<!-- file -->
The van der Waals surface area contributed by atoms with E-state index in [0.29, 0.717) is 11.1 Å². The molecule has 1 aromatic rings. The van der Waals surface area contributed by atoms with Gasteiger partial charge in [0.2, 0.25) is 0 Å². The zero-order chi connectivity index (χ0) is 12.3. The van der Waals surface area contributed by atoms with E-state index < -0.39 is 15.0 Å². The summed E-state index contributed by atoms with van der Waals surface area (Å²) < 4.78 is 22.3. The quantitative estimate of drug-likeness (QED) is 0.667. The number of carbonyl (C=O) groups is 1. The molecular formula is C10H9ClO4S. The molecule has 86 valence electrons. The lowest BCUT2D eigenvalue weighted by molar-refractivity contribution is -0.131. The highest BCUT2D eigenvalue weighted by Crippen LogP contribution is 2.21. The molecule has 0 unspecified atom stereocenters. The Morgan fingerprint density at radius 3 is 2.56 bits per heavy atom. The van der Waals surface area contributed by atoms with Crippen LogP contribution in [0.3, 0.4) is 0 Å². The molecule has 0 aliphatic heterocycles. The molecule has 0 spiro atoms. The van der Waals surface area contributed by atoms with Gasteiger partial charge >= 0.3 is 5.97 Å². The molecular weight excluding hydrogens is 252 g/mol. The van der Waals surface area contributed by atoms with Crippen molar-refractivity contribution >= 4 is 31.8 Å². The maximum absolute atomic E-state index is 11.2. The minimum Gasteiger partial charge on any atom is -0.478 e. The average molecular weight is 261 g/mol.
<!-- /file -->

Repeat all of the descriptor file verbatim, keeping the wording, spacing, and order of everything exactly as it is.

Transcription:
The van der Waals surface area contributed by atoms with E-state index in [0.29, 0.717) is 11.1 Å². The molecule has 1 aromatic rings. The van der Waals surface area contributed by atoms with Gasteiger partial charge in [0.2, 0.25) is 0 Å². The zero-order chi connectivity index (χ0) is 12.3. The van der Waals surface area contributed by atoms with E-state index < -0.39 is 15.0 Å². The summed E-state index contributed by atoms with van der Waals surface area (Å²) < 4.78 is 22.3. The quantitative estimate of drug-likeness (QED) is 0.667. The number of carbonyl (C=O) groups is 1. The molecular formula is C10H9ClO4S. The molecule has 86 valence electrons. The lowest BCUT2D eigenvalue weighted by molar-refractivity contribution is -0.131. The highest BCUT2D eigenvalue weighted by Crippen LogP contribution is 2.21. The molecule has 0 unspecified atom stereocenters. The Morgan fingerprint density at radius 3 is 2.56 bits per heavy atom. The van der Waals surface area contributed by atoms with Crippen LogP contribution in [0.3, 0.4) is 0 Å². The molecule has 0 aliphatic heterocycles. The molecule has 0 spiro atoms. The van der Waals surface area contributed by atoms with Gasteiger partial charge >= 0.3 is 5.97 Å². The molecular weight excluding hydrogens is 252 g/mol. The van der Waals surface area contributed by atoms with Crippen molar-refractivity contribution >= 4 is 31.8 Å². The maximum absolute atomic E-state index is 11.2. The minimum Gasteiger partial charge on any atom is -0.478 e. The average molecular weight is 261 g/mol.